then we let them spar/roll for the remainder of the time we have which is about 30min sometimes more sometimes less. when we let them go, pretty much everyone goes to strike, and usually only 2 or 3 pairs are allowed to strike at a time so most people just sit around and watch and wait their turn. almost no one rolls, we could have them all rolling at once if they chose to but only 4-5 people ever actually do. This is starting to seriously bother me, I don't really know how to express to them that they NEED to roll if they want to learn, and that the ground is a significant part of mma, which they will never understand or get any better at if they never do it, and if you can't grapple your not going to be striking for very long. So does anyone have any ideas of how I can encourage them to invest a portion of their time in rolling?
    Thanks
    You are the coach. Tell them what to do. Make them all roll and all strike in whatever proportion you think is best for their development.

    I'm assuming you do some sort of drilling on the striking and grappling, not just demos in which they watch and don't practice?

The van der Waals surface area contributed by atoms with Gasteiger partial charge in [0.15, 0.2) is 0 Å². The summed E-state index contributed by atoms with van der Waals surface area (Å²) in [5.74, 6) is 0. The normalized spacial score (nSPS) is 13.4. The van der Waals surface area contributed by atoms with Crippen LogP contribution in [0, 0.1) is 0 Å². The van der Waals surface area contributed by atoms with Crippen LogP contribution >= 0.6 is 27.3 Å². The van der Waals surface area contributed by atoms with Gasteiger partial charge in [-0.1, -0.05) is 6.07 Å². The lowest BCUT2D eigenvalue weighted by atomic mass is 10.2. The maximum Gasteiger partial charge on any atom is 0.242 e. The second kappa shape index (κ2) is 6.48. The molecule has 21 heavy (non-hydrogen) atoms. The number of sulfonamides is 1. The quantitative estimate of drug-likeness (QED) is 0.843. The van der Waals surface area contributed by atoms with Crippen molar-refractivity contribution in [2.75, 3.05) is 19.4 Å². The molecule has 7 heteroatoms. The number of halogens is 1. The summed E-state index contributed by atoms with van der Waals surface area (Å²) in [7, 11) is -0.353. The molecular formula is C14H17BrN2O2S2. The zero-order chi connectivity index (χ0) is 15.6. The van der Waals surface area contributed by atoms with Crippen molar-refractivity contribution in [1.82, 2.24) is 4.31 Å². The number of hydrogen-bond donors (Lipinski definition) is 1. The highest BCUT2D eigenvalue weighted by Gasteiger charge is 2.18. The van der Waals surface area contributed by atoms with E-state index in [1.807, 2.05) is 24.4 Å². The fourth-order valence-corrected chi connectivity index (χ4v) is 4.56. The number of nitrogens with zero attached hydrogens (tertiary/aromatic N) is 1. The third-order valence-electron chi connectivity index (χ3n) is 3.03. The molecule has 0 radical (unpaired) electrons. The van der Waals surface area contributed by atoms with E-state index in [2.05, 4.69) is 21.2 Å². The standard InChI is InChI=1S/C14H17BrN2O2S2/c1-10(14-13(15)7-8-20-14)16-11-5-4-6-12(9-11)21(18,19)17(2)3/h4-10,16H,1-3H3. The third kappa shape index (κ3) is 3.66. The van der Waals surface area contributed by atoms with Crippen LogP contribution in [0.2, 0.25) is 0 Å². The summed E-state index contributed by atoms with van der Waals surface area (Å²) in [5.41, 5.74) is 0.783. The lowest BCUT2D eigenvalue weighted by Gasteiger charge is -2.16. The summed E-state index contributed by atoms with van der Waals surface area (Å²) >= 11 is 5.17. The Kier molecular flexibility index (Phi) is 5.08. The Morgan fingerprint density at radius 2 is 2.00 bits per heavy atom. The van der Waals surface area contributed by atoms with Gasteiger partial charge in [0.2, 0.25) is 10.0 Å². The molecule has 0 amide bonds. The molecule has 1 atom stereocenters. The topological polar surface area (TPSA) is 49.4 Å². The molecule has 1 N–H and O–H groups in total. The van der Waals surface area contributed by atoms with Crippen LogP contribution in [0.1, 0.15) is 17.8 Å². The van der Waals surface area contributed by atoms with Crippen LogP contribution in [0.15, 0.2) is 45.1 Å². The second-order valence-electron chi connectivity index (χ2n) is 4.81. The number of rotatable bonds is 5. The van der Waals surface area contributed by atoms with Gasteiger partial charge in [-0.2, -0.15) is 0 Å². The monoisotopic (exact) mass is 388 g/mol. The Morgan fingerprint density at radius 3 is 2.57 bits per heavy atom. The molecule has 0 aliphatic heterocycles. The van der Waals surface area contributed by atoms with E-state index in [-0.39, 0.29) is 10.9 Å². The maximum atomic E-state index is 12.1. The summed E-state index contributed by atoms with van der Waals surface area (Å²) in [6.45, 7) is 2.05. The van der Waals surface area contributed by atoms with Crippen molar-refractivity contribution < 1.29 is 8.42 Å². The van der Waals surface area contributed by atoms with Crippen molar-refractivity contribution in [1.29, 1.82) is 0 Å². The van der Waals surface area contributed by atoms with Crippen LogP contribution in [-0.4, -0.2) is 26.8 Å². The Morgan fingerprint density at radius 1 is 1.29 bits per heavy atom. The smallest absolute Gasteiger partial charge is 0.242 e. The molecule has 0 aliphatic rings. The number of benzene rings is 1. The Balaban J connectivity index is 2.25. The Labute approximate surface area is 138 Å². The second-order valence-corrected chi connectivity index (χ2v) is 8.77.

Falling for Judo since 1980
  3. dwak is offline

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    Posted On:
    10/02/2013 4:41pm


     Style: Wrestling, bjj, judo

    --
    Hell yeah! Hell no!
    im the grappling coach, there are other coaches, the head coach prefers to just let everyone divide up their time as they see fit, the other coaches are however all primarily strikers. I'm not the head coach, but I'll tell them they need to spend more time with it, not confident they'll do it though.

    we do drill once a technique has been shown, but thats also irritating as with the grappling they'll usually do it 2 or 3 times then sit and watch, and I have told them to keep working on it, and walk around and tell them to keep working it when theyve stopped but lots of them will just do it til ive gotten about 15 feet away and stop again. I've kept telling them 2 or 3 times is not enough and they're getting better at that but thats still a problem as well